Tag Archives: McLintock

Who Next For An Arsenal Statue?

Tony Adams.

Thierry Henry.

Dennis Bergkamp.

Three heroes, a trio of icons, reputation forged in red and white – immortalised forever in bronze.

Found around the concourse of The Emirates, our home, these three statues are not only highlights of any fan’s trip to our ground – they are tributes to legendary feats of footballing – and all achieved in aid of Arsenal, the cannon – and for us.

What these three did outweigh pretty much every single other player who has ever pulled on the jersey – the question of if they deserve it has never needed to be asked.

One question that is pertinent though – who will be next for immortalisation?

 

Henry statue

There are plenty who could be worthy – and ask every single Gooner and they will have a different answer.

Here are five that could certainly warrant the bronzed treatment – what is your verdict?

 

Arsene Wenger

arsene-wenger-exit-arsenal

The man who dragged Arsenal to success from a period of malaise in the 90’s, to a European contender. The Frenchman won three titles, seven Cups and earned his own slice of immortality by masterminding the only unbeaten season in modern English football. Perhaps his biggest feat? Managing to keep his side at the top table of football despite having a budget that bordered on penniless at times. Defences with clowns, Midfields that had a miniscule amount of defensive presence – fighting teams that dwarved our budget. Wenger may have sullied his reputation in some circles in his last years, but can anyone overlook what he achieved? The distance he took our club? A more deserving name is hard to find.

 

David Rocastle

Rocky

The player known affectionately as Rocky to everyone was tragically taken from us far too early – but the super-talented Rocky had already left his indelible mark on our memories.

To this day, you will struggle to find another player who petrified a full-back like Rocastle. With a drop of a shoulder, or a faint touch on the outside of his boot, he had slipped his marker and was free to wreak more havoc. A scorer of extraordinary goals and beloved by teammates, we remember Rocky every year not just because we miss him – it’s because he was truly special.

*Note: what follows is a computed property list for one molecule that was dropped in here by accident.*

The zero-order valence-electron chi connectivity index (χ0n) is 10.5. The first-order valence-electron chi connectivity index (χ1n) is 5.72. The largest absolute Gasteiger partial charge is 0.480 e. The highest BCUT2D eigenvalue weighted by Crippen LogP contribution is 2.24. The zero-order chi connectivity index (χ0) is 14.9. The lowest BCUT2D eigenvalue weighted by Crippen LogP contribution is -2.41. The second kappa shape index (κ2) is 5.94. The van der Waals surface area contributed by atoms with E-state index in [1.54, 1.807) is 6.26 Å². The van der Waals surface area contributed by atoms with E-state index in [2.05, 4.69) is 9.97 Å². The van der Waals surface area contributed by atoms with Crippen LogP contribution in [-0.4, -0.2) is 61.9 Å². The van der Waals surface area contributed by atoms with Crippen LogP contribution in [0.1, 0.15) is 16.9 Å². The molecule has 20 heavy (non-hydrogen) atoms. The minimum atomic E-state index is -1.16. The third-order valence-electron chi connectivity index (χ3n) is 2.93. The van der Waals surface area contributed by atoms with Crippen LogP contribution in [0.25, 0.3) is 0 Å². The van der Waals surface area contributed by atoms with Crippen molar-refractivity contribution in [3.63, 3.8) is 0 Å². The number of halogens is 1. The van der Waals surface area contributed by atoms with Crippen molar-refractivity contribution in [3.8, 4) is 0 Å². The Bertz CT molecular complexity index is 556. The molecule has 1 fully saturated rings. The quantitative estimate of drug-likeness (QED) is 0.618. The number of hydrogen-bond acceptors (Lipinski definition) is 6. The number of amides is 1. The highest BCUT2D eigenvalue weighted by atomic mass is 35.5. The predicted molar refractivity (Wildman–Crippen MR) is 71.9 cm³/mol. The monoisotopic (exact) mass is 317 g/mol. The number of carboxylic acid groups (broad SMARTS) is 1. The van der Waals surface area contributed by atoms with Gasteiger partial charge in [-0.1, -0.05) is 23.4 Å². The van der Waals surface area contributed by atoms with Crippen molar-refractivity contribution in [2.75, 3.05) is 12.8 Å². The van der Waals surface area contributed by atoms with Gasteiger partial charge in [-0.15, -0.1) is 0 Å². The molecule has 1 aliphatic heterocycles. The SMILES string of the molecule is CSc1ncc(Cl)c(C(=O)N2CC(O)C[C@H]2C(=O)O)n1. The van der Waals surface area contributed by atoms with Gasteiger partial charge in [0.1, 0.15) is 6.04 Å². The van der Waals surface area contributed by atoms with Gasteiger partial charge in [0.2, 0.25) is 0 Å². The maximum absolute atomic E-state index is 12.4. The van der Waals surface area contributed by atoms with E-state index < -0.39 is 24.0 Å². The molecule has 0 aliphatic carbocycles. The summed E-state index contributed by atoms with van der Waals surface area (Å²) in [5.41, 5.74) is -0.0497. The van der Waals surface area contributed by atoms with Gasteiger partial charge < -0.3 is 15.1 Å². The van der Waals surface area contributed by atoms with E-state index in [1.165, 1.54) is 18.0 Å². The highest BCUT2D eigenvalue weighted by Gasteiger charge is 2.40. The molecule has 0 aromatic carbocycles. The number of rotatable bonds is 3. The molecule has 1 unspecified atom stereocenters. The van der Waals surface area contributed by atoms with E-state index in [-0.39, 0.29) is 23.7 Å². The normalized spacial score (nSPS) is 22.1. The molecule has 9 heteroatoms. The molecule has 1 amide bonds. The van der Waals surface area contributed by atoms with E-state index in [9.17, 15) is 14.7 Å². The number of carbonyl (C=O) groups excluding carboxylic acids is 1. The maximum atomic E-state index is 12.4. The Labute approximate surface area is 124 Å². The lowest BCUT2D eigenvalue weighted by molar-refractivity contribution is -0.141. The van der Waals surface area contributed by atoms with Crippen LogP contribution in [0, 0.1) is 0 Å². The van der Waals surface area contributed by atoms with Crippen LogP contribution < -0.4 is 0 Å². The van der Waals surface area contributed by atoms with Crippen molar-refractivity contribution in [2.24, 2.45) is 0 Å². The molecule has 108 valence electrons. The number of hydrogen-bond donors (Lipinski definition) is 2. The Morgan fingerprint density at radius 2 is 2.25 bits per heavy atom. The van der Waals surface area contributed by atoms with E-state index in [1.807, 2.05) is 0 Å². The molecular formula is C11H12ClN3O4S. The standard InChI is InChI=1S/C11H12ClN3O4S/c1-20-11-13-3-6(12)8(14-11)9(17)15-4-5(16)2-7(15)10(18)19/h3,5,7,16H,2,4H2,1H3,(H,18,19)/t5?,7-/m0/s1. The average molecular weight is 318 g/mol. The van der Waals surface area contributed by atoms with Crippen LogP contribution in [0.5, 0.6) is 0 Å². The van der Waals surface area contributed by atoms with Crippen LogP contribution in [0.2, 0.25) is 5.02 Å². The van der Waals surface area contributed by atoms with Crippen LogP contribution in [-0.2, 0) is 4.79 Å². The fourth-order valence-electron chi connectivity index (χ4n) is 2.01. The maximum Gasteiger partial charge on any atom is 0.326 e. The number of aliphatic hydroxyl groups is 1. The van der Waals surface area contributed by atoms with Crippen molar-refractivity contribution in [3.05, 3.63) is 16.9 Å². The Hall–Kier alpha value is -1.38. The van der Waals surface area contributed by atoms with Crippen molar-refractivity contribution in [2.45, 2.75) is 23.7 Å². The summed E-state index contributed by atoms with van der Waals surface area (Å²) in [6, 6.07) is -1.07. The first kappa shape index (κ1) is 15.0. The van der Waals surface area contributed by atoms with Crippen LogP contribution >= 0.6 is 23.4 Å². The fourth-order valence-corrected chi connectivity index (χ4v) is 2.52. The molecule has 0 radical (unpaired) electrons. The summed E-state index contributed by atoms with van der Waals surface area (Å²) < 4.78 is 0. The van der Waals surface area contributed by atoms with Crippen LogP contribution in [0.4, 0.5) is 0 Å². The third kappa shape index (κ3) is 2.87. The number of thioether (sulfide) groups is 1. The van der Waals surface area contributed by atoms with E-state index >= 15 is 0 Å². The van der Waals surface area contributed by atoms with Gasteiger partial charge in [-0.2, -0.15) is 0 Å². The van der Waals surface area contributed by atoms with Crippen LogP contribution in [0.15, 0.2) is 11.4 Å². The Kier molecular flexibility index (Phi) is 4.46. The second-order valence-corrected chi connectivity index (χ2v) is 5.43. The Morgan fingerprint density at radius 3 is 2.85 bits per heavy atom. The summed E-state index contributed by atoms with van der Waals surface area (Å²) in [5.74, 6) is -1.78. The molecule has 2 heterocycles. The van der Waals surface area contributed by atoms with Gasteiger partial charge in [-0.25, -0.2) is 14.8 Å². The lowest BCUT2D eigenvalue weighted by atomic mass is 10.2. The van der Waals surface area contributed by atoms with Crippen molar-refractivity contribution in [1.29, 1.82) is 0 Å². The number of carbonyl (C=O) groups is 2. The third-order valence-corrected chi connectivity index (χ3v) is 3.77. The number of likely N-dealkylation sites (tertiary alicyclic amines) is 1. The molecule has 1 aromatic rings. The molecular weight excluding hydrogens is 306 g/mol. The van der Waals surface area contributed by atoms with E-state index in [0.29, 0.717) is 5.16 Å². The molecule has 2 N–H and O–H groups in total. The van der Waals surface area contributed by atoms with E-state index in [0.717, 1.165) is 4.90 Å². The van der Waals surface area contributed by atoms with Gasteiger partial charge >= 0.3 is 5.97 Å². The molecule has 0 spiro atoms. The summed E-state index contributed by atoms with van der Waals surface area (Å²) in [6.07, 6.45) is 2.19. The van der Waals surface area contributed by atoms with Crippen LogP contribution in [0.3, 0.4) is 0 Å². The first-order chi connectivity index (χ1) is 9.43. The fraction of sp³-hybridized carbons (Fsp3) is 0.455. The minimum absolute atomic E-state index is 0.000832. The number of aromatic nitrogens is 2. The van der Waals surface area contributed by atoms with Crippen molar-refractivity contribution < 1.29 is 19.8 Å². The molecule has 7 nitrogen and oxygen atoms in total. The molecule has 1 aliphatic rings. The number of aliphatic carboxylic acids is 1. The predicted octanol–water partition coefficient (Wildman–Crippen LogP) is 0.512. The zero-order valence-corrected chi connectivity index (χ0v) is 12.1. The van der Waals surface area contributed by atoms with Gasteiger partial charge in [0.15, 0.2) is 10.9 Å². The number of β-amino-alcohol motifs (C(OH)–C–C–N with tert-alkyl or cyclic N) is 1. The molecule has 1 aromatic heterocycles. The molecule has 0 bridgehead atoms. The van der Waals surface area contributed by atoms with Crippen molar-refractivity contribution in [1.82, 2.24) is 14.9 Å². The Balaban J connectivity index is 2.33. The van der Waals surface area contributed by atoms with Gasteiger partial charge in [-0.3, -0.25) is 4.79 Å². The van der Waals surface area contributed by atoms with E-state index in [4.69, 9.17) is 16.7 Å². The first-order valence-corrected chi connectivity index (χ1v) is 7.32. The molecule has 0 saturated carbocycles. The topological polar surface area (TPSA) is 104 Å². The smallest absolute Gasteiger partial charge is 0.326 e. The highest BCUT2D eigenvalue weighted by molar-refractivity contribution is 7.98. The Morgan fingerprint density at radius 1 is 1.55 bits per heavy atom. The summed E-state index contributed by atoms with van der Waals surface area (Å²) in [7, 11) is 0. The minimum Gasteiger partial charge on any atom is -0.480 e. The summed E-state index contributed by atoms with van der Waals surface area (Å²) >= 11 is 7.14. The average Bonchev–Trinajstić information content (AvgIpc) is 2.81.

Frank McLintock

Frank McLintock

The Scotsman is touted by a few to be on a par with Tony Adams when it comes to Skipper material – that is testament enough that McLintock is justified in this selection process. Our Captain for the epic Fairs Cup win in 1970 – our first cup in Europe – which included our famous win over an illustrious Ajax side in the semi-finals – while also leading us to our famous double win in 1971. McLintock has the respect of all and was a pretty fine defender too.

Ray Parlour

Romford Pele

The Romford Pele amassed more Premier League appearances for Arsenal than any other. Not only that, but he also adapted and played intrinsic roles in both the Graham and Wenger eras. Parlour was a fan favourite and his talent is often overlooked in favour of his loyalty. But a player who was utilised in both the central midfield and out wide under the watchful eye of Wenger couldn’t be an average player. Parlour in bronze, arms aloft after scoring his famous Cup final goal versus Chelsea? Wouldn’t that be fitting?

 

Pat Rice

Pat Rice

The Northern Ireland international was an Arsenal player for 13 years and earned nearly 400 appearances in that time. He was part of the team that won the Fairs Cup and the 1971 Double, and the unforgettable Cup win over United in 1979.

That wasn’t the end of his time with the Arsenal though. A youth team coach, Assistant Manager – even Caretaker manager for a short spell – all spanning 28 years. So 41 years in total for Rice as an Arsenal representative – and all done in a classy manner that embodied the Arsenal Way.

There could be plenty more who wouldn’t look out of place encased in bronze – who’s your shout?

Double-Winning Captain Frank McLintock – Interviewed Here!

Some players were born to lead their fellow man. Some have that special strand of DNA that is intrinsically linked with earning respect. That talismanic effect is absolutely vital in team sport and is mandatory if glory is to be achieved.

Our greatest ever Skippers are remembered thusly due to what they won. Tony Adams of course won nearly everything on offer and his effigy outside the Emirates is a reminder of what he did for the club. There is another that is hewn from the same granite though. Whilst his tenure at Arsenal was not the same length, the Double he helped win in 1971 helped to sculpt the club into what it is today and ended the clubs longest wait for a domestic trophy.

Ladies and Gentlemen, I present to you, an interview with Frank McLintock.

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Frank McLintock – Mettle and Spirit

Four visits to Wembley and four losses. With a record like that, Francis McLintock could be forgiven for seeking the services of a soothsayer to remove whatever curse that may have been ailing his quest for glory.

But Frank didn’t look to superstition for answers, nor did he let these blows define his career. He relied on the asset that made his switch from defensive midfielder to centre-back so successful. His determination finally reaped dividends in 1970 and in 1971, he was the Leader of a team that made history for Arsenal.

Continue reading Frank McLintock – Mettle and Spirit